Aleksandr Kogan, who is responsible for creating data harvesting apps, has finally broken his silence over the Facebook CA scandal saying that he did not steal the data, rather Facebook opened its doors for developers to access that data.
In an interview with CBS News, Kogan said, “The idea that we stole the data, I think, is technically incorrect.” But he admitted of being aware that the data was going to be for elections and as a political consulting firm, he allowed Cambridge Analytica to create campaigns by analyzing voters and targeted them with ads.
Even though the psychology researcher apologized by saying they believed what they were doing was correct at the time. However, he blamed Facebook for violating its own privacy policies by creating tools for developers which made data “available to anybody who wanted it as a developer.”
Kogan also added that the social media giant did not care enough to follow up on what happens to that data – whether it’s shared, transferred or sold to unknown parties.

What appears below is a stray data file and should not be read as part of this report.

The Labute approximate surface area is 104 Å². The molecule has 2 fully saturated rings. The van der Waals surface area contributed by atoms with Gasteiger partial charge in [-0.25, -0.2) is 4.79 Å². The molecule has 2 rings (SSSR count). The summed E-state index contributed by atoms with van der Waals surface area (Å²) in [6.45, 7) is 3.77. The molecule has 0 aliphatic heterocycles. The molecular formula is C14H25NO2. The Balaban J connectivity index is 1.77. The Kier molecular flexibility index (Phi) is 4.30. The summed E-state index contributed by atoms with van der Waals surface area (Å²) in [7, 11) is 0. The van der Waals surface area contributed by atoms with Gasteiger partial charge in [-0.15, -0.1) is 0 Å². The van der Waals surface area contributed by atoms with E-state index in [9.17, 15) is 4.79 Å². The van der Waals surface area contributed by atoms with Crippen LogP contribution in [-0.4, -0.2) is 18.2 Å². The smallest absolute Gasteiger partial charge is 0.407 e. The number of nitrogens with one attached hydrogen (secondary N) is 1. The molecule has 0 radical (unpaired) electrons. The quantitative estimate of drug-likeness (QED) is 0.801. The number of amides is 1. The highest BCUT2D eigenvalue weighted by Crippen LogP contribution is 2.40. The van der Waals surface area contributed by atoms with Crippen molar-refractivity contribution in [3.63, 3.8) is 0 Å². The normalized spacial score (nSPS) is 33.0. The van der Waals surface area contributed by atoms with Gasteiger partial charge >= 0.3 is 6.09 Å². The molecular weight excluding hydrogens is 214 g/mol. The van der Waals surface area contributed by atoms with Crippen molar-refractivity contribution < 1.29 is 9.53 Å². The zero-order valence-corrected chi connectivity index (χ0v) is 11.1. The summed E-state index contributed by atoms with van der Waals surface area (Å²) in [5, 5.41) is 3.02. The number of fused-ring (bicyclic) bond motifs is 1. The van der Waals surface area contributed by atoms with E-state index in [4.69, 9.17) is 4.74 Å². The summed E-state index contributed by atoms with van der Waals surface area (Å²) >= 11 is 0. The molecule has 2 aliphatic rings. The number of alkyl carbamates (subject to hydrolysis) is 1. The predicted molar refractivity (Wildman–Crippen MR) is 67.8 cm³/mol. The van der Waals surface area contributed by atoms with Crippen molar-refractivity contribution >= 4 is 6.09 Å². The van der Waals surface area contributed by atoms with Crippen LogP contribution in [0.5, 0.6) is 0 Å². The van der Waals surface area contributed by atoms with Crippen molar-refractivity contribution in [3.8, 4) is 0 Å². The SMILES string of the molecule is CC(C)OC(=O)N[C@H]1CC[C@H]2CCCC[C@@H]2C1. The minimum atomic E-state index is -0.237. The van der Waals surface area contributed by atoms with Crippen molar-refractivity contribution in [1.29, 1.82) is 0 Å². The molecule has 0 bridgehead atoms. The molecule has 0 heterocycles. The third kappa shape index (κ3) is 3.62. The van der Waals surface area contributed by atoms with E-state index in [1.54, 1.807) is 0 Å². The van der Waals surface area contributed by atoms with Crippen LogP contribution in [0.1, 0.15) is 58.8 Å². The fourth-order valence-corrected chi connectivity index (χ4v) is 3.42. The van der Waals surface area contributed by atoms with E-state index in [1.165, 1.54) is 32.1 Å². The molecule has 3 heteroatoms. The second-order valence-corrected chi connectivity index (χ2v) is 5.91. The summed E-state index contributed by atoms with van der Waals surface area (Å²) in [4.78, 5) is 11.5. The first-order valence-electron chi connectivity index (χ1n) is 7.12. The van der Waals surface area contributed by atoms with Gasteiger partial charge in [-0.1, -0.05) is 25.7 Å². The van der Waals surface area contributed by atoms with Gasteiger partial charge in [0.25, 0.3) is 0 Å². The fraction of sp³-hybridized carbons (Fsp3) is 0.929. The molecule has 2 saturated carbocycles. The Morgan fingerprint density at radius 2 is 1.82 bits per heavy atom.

“The belief in Silicon Valley and certainly our belief at that point was that the general public must be aware that their data is being sold and shared and used to advertise to them,” he added.
On being questioned about Facebook’s response, he said that Facebook has been singling him out and trying to shift the blame on him by banning him. Whereas a developer named Joseph Chancellor, who worked with Kogan on the data harvesting app, still works at Facebook and is being protected by the company.